DFDepressed FanDepressed Fan



, all the time

Wille Green, just minutes before killing his team. (Photo by Jesse D. Garrabrant/NBAE via Getty Images)
OK, so the headline is overboard, but there's a tiny bit of logic to it as well. The Sixers came out on fire and dominated the first 7 minutes of the game. Then, with 5:13 left in the first quarter, Thad picked up his second foul. This sent him to the bench and guess who got the nod from Mo. That's right, Willie Green. Why, you ask? Well, your guess is as good as mine.

From that point on, Willie played a total of 20 minutes, and while his stat line was actually very good for him (only 1/5 from the floor, 4 boards, 1 assist, 1 steal, 3 blocks and only 1 turnover), his phantom defense and inept offense dragged down the whole team. Here's the money stat: with Green on the floor, the Sixers were -14, with Green on the bench they were +3.

Thad compounded the Willie damage when he quickly picked up his third foul in the second quarter.

Obviously, there's plenty of blame to go around, and we'll get to that after the jump, but I kept track of Willie because, well, I was shocked to see him as the first guy off the bench and doubly shocked to see him play so many minutes.

Now that I've gotten my Willie fury out of the way, let's take a look at everything that went wrong, and a few things that went right.

Before we go any further, Marreese Speights needs to be activated as soon as possible. When the Sixers want to go small, the lineup has to be Miller, Iguodala, Thad, Speights and Brand. Forget about Reggie Evans in the fourth quarter, you need five guys who can score, rebound and run.

Back to the game: Brand was aggressive, but sloppy. He owned the boards with 13 but shot only 5/14 from the field and turned the ball over 4 times. On the positive side, I saw some leadership out on the floor from Brand. On one break he hit Dalembert as the trailer at the top of the key, when Sammy started to wind up to take the shot you could hear Brand yelling at him to pass instead. Sammy listened, and the Sixers converted on the possession. Last year, Sammy would've taken the bad shot and the Sixers would've just shaken their heads.

Since we're talking about Sammy, I don't know how to feel about his game tonight. On the one hand, if he's crashing the boards like this (17 board, 9 offensive) and blocking shots (2) can you really complain? On the other hand, his hands seem to have gotten worse in the offseason, if that's possible, and his fumbles were responsible for at least 5 turnovers, which counted against someone else. You can't have that. He also shot only 3/9 from the floor, unacceptable.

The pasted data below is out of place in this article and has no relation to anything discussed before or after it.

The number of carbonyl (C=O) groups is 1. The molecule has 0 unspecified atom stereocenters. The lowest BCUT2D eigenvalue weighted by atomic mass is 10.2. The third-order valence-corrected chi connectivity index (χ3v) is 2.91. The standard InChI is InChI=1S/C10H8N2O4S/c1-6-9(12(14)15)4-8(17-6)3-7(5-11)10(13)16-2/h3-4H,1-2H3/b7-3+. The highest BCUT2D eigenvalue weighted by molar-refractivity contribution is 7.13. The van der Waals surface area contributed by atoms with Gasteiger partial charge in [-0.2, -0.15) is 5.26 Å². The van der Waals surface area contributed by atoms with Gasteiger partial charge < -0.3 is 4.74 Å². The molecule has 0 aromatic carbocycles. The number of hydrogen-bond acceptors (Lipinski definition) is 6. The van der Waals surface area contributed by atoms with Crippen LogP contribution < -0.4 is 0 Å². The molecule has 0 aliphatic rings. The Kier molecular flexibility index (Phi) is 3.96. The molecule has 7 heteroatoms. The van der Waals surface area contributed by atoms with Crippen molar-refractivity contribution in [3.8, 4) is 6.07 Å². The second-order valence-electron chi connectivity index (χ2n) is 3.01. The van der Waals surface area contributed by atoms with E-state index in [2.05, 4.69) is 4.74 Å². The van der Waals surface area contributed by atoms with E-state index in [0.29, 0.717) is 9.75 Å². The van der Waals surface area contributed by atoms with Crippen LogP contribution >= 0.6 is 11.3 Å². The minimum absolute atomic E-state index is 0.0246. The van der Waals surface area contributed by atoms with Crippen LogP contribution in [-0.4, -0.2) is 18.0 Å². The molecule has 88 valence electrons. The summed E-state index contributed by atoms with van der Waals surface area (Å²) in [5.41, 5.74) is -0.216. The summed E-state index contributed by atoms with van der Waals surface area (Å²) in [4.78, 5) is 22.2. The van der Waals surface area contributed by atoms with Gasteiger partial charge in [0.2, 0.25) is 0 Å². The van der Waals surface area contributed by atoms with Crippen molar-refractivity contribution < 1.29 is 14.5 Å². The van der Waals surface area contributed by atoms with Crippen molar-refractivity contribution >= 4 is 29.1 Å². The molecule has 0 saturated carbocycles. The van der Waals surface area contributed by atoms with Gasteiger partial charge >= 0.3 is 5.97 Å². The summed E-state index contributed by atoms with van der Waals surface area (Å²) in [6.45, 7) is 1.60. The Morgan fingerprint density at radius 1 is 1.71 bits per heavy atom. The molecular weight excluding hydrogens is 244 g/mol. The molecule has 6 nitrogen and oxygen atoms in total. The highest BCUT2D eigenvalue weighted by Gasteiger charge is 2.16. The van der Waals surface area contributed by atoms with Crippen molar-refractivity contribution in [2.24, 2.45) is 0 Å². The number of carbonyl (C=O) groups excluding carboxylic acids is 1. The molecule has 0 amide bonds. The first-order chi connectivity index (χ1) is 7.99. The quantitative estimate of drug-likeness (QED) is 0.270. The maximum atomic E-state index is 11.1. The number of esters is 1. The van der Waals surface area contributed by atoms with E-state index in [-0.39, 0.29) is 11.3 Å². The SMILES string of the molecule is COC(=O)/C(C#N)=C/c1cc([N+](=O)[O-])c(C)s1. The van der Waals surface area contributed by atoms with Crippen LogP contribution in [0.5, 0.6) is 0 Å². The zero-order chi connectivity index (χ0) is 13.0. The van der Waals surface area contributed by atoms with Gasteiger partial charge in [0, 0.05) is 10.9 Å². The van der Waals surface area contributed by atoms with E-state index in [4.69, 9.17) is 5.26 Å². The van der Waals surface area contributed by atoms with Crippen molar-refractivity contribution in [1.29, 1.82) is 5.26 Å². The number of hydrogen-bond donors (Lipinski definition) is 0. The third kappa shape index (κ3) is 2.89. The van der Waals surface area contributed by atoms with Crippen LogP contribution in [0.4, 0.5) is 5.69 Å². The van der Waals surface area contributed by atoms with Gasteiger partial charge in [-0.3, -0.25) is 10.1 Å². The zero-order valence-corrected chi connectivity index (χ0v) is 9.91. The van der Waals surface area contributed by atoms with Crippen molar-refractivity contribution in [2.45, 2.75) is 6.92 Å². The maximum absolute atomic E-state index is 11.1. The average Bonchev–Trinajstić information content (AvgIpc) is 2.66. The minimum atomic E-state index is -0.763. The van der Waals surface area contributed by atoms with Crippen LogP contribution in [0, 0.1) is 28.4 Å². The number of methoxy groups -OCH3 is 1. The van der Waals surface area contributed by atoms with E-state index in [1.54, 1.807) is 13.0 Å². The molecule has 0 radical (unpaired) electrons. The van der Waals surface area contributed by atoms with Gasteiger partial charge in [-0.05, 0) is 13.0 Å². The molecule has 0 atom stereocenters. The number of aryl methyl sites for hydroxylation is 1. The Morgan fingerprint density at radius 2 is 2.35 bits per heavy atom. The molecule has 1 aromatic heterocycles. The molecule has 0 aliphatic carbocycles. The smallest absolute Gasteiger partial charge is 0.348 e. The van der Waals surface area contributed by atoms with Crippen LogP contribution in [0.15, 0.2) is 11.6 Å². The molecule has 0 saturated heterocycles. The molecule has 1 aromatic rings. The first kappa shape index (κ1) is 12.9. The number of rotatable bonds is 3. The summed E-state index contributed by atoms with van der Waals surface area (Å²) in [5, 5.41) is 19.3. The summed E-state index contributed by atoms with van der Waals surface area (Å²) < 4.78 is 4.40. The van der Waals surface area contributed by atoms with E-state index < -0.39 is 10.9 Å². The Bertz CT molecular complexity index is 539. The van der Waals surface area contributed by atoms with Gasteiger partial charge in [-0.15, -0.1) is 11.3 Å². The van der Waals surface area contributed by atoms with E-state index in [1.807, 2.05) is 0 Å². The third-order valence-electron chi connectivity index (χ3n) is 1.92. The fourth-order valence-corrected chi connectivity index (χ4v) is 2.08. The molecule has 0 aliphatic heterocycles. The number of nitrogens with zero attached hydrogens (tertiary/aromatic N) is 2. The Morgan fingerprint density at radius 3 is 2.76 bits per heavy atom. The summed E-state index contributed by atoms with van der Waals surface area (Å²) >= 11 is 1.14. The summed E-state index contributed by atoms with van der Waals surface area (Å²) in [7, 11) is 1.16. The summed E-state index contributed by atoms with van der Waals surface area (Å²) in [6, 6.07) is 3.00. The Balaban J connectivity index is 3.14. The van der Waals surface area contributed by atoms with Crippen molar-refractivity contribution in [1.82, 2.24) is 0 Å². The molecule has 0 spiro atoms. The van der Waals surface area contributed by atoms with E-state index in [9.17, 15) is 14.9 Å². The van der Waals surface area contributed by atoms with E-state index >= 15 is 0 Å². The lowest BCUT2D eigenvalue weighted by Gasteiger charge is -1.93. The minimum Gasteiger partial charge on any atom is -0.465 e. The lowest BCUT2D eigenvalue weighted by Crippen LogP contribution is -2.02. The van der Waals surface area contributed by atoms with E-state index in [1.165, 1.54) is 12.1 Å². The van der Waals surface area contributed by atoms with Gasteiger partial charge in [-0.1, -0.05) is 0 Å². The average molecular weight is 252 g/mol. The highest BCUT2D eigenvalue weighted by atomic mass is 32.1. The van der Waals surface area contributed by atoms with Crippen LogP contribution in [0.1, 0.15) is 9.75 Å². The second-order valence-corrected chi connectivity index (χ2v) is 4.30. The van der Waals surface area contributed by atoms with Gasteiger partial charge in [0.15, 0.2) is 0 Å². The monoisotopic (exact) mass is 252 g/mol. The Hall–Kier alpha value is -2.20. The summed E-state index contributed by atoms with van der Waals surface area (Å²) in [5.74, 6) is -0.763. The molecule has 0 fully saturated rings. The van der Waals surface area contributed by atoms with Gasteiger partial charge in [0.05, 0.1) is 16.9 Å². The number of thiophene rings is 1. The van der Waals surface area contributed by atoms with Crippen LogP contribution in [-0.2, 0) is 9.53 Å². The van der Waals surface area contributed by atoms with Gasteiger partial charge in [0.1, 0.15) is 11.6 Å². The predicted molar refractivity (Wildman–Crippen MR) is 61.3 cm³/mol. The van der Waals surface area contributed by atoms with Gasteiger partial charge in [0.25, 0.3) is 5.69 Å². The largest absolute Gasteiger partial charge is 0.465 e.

Sammy and Brand weren't the only guys who were cold from the floor, though. Iguodala (5/17), Miller (6/16) and Lou Williams (5/15) all stunk up the joint as well.

If you're looking for a concise sentence to sum up why the Sixers lost, here it is: They couldn't shoot the three (5/20), they couldn't defend the three (10/16), they couldn't force turnovers (9) and they turned the ball over too much (17). The three-point shooting woes, on both sides of the ball, are nothing new. The turnovers, however, are new. They were one of the best teams in the league at taking care of the ball last season, and they forced the second-most turnovers, I believe. I'm hoping this was just a hiccup.

One thing worth noting, and also something to keep a close eye on is Mo's usage of his roster. Tonight, the Sixers had 72 minutes of action from their bench, a whopping 57 went to Lou Williams, Willie Green and Reggie Evans. His guys from last year. Kareem Rush, Donyell Marshall and Theo Ratliff each played only 5 minutes. One more criticism of Mo, and then I'm done. When the Sixers started their game it was a big lineup vs. a big lineup. They built up a lead. When the Raptors went to a small, perimeter lineup, Mo adjusted as well. I think that was the wrong move. You have the lead, they can't stop your big lineup with theirs, stick with your bigs and punish them until they adjust. You aren't trying to catch up.

I understand the logic. That particular Raptors lineup can really shoot the three and spread the floor, so Mo wanted to go small to make sure to keep a body on the shooters. The problem is, for the Sixers smaller doesn't neccessarily mean quicker, or better defensively. I'd much prefer Thad to Willie Green on anyone. In fact, a couple of times during the game Thad was matched up on Calderon in man-to-man and he did a great job (drawing a charge on one occasion).

Overall, this was obviously a disappointing way to start the season, but I highly doubt we're going to see this team shoot 34.5% from the floor very often. It was an off night against a very good team. Now you have to regroup and get ready for the Knicks on Friday night.

Player of The Game: I really don't know. I would say Dalembert, but he dropped so many passes and fumbled so many balls. I guess I'll go with Brand for a strong double-double, but we need more than this from him.
Team Record: 0-1

One more high note to leave you on: The Sixers won the battle of the boards 56-33. How you own the glass like that and still lose by double digits is still unclear.